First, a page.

Development Architecture blog is designed for developers who have some troubles in their code.
This blog will be mainly on web development, though many of it's posts can be used also on software design.
I wish you nothing but the best,
IE Blocking IFrame Cookies
A company wishes to set development standards.
A company you must know how to work with.
A company we all hate to love.
A little story, if I may.
I work in a company that supply sports betting solutions for online gaming web sites. About 2 months ago we got a new client with a slightly weird request - The solution should be placed in an existing site's IFrame.
The minute I heard that request I thought to myself that the amount of problems we'll encounter will give us tremendous amount of work. But as always - The client's always right.
Three weeks ago we were almost ready for beta when our QA discovered some small issues regarding user preferences: Odds, Time Zone and Languages are not displayed correctly only on IE 7 and IE 8.
After wishing some bad things to happen to Bill, my next action was to open the HttpWatch tool IE has and locating where the cookies are being set. I saw that whenever the cookies are set as Session Cookie i all work as it should, the problem then lays with cookies that have expiration date.
Since I was responsible for deploying 3 white labels (each project is called white label) this whole process took me about 2 weeks!
So, after writing some angry emails to Microsoft (but not sending them) I started looking for someone's solution to that problem. And that it was when I encountered a very small and cute article talking about P3P or as you might know it: "Platform for Privacy Preferences (P3P) Project".
In short, unless you have some identifier in the page's header - IE wont except you third-party cookie. So you need to set the P3P header in every page you wish the cookie to appear.
I took the time to write the header addition in some languages / platforms:
header('P3P:CP="IDC DSP COR ADM DEVi TAIi PSA PSD IVAi IVDi CONi HIS OUR IND CNT"');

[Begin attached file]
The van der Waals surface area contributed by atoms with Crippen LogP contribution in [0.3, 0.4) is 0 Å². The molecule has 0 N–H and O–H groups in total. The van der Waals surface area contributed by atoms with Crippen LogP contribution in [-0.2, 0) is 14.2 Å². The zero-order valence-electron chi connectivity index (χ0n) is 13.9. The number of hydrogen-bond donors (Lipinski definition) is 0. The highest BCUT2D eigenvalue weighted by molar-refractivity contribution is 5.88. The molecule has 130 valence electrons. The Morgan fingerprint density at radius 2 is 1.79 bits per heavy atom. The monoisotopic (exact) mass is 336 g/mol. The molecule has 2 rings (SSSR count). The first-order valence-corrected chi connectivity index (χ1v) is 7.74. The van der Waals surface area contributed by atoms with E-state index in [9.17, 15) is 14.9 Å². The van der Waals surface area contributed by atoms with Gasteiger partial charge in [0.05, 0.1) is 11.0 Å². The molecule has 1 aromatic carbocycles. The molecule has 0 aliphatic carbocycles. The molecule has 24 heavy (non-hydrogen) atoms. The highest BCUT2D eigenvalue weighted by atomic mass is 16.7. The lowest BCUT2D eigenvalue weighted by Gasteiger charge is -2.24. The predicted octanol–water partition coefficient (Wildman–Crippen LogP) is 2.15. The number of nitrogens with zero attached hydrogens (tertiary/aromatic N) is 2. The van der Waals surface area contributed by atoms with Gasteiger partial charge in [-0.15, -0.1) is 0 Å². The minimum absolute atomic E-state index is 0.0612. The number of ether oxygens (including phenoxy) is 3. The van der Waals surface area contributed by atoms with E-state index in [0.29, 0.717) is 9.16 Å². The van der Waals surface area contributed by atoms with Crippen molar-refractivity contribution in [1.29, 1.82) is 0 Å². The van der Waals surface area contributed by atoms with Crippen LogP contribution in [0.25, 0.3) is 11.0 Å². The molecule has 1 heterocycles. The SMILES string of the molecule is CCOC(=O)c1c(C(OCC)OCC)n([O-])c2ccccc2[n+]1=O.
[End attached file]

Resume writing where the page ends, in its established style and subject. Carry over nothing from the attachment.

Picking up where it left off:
HttpContext.Current.Response.AddHeader("p3p","CP=\"IDC DSP COR ADM DEVi TAIi PSA PSD IVAi IVDi CONi HIS OUR IND CNT\"");
response = render_to_response('mytemplate.html')
response["P3P"] = 'CP="IDC DSP COR ADM DEVi TAIi PSA PSD IVAi IVDi CONi HIS OUR IND CNT"'
response.addHeader("P3P","CP=\"IDC DSP COR ADM DEVi TAIi PSA PSD IVAi IVDi CONi HIS OUR IND CNT\"")
Protecting personal data can be overwhelming, but it is not impossible. There are highly secure tools both online and offline to protect personal data. Shielding personal data can be logical, highly secure as well as inexpensive. Protecting Personal Data Offline Physically lock your financial records and personal documents in a safe place in your home. Purchase an inexpensive fire-proof safe that can be stored in a secure closet, built in your floor or wall. A good fireproof safe costs from $100 to $3000 (Sears, 2013). Protect your wallet and or purse in a desk drawer at work. Limit what you carry when you go out. Never keep your social security card in your wallet; lock it up. When filling out forms in the workplace, the doctor’s office, or your child’s school ask how your information will be safeguarded. If you do not have to fill out every little detail of your life, leave that portion blank. Ask for the consequences of not providing specific information. Shr
Behavior Driven Development, Test Driven Development, and Everything Between What is TDD (Test Driven Development) Test Driven Development was introduced by Kent Beck, in 2003. This followed the concepts of Extreme Programming, introduced in 1999 with a development experiment done by both IBM and Microsoft. The purpose of the Test Driven Development is to make sure code is clear, tested, and as redundant as possible, by making sure the tests are written first, and code is being added to "fill the blanks". Every code iteration needs to pass all tests (may those be unit tests, integration tests, data integrity tests, or UI tests). Writing the tests first allow us to see what fails, how, and allow us to visualize the structure of our code, by making sure each test is performed to test a specific, extremely defined sub-section of a feature. Let's assume a "BasicMaths" class, to perform simple mathematics operations. [TestClass] public class Uni